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It's NaJo time! (Superfrenchie)

My NaJoPoMo entries for 2016 can be found there: A87880314
smiley - smiley

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Latest reply: Nov 2, 2016

November 14th 2015 - WHY?


Probably not the most reliable news source, but the first one I could find with a full translation of President Hollande's speech in the aftermath of the terrorist attacks in Paris.

http://www.buzzfeed.com/davidmack/president-hollande-to#.ksbz1EBvzB

"In the face of this dread, there is a nation that knows how to defend itself, that knows how to mobilize its forces and, once again, will defeat the terrorists."


Not really the best way to wake up on a weekend.
Guess I've found my subject for today's NaJo. I'll be telling you about the atmosphere here. We're 3/4h from Paris by train. it's both far away and really really close.

smiley - crosssmiley - facepalm and smiley - brokenheart

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Latest reply: Nov 14, 2015

Superfrenchie's NaJoPoMo 2015

My NaJoPoMo entries for this year can be found over there : A87862350

smiley - orib

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Latest reply: Nov 1, 2015

My Day at the Paris Book Fair, An Adventure Story.

Yes, it's that time of year again ! smiley - biggrin

It all started the way it does every year. Around the beginning of March, I bought my train and entry tickets.

Then, in the week before, I painstakingly researched which writers would be there on the day I went, to try and decide who I absolutely needed to see, who I would like to see, and who I wanted to avoid.
Their search engine is not very good, so that took a while.

I also saw that the website for the event specified that visitors would not be alloweed to enter the venue with their own books.
That was not the case in the previous years.
That clause meant that whoever had been given a book for Christmas could not bring it along to get it signed by the author.
Several of us emailed the organisers, who answered that yes, they knew it wasn't ideal, but that was the only solution to avoid theft.
Oh.
So the previous years' solution that consisted in putting a sticker on the books that people had when they arrived and putting stickers on the books they paid for at each stand, that wasn't good enough.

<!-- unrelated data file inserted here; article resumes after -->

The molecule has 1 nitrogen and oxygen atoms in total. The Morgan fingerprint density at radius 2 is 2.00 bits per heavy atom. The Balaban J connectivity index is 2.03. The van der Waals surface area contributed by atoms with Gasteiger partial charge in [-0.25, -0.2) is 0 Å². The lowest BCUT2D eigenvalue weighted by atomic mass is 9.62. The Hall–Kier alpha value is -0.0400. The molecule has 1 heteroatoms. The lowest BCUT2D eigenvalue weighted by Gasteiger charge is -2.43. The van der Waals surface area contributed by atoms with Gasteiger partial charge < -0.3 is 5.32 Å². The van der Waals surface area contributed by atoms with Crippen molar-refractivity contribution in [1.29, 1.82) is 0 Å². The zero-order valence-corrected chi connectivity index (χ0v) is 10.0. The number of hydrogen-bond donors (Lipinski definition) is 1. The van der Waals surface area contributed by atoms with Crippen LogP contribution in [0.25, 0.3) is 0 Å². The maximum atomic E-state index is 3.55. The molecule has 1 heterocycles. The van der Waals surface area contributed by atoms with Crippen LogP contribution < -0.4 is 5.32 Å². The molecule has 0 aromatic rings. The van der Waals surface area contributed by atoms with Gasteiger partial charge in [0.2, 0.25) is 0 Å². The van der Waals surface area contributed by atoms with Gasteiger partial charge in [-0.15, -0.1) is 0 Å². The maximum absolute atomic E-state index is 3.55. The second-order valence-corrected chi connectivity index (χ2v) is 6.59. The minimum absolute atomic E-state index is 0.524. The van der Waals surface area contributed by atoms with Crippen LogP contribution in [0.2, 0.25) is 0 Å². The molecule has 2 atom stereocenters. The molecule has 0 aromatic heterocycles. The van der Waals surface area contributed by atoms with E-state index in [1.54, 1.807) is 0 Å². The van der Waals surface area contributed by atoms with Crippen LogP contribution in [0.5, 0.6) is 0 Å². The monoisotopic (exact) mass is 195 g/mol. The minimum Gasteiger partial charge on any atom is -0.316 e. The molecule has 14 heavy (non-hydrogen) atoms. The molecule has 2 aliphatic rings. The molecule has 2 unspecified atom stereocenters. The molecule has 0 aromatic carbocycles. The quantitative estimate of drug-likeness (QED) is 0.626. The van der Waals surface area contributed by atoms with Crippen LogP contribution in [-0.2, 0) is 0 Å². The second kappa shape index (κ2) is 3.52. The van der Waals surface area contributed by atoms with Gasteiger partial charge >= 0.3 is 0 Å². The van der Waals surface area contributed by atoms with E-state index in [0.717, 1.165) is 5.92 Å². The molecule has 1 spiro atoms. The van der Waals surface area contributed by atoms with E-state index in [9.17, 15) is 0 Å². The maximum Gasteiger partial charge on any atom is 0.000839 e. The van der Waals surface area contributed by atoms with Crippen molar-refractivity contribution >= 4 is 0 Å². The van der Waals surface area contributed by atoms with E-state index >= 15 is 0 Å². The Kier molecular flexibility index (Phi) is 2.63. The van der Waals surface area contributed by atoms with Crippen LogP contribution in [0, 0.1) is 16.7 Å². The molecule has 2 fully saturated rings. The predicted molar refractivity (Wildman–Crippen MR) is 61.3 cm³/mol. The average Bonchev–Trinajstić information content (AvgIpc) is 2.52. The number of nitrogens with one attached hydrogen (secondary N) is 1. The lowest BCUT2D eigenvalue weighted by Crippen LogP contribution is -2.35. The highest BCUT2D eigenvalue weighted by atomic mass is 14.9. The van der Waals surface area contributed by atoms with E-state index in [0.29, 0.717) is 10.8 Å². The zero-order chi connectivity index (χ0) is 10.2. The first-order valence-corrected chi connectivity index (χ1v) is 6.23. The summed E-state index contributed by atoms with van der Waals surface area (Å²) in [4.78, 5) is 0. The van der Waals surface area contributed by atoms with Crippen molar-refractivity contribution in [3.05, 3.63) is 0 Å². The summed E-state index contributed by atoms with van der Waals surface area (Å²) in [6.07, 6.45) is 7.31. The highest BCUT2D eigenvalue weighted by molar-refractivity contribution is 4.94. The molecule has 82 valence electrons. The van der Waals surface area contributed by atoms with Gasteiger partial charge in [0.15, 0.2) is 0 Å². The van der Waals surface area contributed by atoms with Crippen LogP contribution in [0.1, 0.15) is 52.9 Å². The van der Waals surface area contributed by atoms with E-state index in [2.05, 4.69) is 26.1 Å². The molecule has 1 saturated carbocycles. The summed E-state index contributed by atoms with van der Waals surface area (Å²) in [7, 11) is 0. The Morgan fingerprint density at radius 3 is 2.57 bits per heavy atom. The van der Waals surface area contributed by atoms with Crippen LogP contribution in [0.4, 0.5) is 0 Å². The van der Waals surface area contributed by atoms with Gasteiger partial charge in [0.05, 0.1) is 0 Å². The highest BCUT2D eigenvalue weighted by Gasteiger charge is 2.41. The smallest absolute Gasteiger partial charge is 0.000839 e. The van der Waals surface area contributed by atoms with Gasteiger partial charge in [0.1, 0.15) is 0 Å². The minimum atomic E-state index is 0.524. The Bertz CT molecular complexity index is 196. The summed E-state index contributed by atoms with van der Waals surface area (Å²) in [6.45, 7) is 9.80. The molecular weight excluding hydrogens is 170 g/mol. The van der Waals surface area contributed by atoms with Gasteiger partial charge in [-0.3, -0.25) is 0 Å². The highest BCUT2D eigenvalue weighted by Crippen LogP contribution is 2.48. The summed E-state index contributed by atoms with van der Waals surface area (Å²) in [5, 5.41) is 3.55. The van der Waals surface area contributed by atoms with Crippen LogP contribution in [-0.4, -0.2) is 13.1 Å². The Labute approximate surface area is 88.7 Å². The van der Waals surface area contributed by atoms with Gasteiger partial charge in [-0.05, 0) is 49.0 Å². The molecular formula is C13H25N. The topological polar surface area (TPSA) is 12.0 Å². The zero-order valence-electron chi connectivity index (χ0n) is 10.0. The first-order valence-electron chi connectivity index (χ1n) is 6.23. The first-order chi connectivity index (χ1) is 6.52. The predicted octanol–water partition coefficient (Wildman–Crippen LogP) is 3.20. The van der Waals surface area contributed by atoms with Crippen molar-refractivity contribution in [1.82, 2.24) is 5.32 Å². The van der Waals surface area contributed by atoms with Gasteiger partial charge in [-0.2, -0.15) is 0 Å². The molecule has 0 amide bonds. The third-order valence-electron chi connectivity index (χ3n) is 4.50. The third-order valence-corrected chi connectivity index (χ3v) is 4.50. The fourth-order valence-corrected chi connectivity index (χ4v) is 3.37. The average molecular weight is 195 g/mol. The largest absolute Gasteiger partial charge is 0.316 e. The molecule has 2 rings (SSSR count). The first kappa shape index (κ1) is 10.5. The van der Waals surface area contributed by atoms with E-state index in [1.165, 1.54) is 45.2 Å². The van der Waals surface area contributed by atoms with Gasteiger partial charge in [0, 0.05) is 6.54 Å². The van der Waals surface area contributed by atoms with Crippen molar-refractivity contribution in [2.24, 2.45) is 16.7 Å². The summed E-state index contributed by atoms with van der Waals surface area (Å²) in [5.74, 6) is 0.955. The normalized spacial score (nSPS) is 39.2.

Ok.
So much for having people give you books, then.
smiley - rolleyessmiley - sadface and smiley - wah


The day itself started before 7, as my train to Paris was leaving at 7:43. I managed to catch it, and settled for the 45-minute trip.
If you've been paying attention, you'll understand that I didn't have a book with me, so I looked out the window.
It was foggy.

When I got Paris, I still had 45 minutes on the metro to get to the actual venue.
The bad point was that there was a pollution peak thingy.
The good point was that the metro was free because of the pollution.


I got there around 9:20, but the fair opened at 10, so I had a little while to breathe and relax before all the running.


10 o'clock.
The doors open.
The people rush forward.
The security people metal-check everyone, as well as checking inside every bag.
They also refused entry to anyone with a bag that was "too big".
Those people had to go to the cloakroom, leave their big bag or trolley there, and queue back in.
Just obeying orders here, not my fault, it's security, Vigipirate, blah blah.
http://en.wikipedia.org/wiki/Vigipirate
Because I spent all of last night making sure the bomb I was bringing would look exactly like an empty trolley.
That makes perfect sense.
There was an old lady before me who had a folding stool in a big plastic bag.
She had to leave the bag and carry her stool around.
But it was ok, you see, it was for her *security*.
smiley - steamsmiley - grr and smiley - sigh

So when I finally managed to get inside, it was already almost 11.
And I had a lot of work to do.


I then spent the next 9 hours running around and queueing and getting my books signed.
And running back to the cloakroom to get rid of a load of books, ready for the next.


In the afternoon, I met up with my friend V. from my book club, who was there with her three teenagers.
And we ran around together for a while.

At 8pm, the fair was closing for the night, and we were pushed out.
That's when I realised my train home was leaving half an hour later smiley - yikes So I hitched a ride back with V., who (lucky for me!) had one empty seat in her car.


And I got home around 11, one hour later than the train would have been, but the ride was much more fun. smiley - ok



Famous people I saw this year :
Yves Coppens, co-discoverer of Lucy and patron saint of my library.
Anne Perry, writer of Victorian detective stories.
Joseph Joffo, mostly known for "A Bagful of Marbles", his autobiographical book about his childhood as a French Jew in World War 2.

Fran├žois Hollande, President.
He wasn't signing books, though, just visiting.
Well, I say I saw him.
I saw a swarm of bodyguards and cameras and microphones, and after jumping up and down several times, I saw his left eyebrow or something.
Still, that's probably the closest I'll ever get to a French President, so...


The Sunday was a time to relax, rest, and take stock.
Pay day is still a whole week away, so I shall mostly be eating pasta, but it was worth every single euro cent.
And this only happens once a year, so if I divide the fortune I've spent by 365, I think I can (safely?) say I've been quite reasonable ! smiley - angel

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Latest reply: Mar 22, 2015

March in January

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Latest reply: Jan 11, 2015


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Superfrenchie - new-ish ACE

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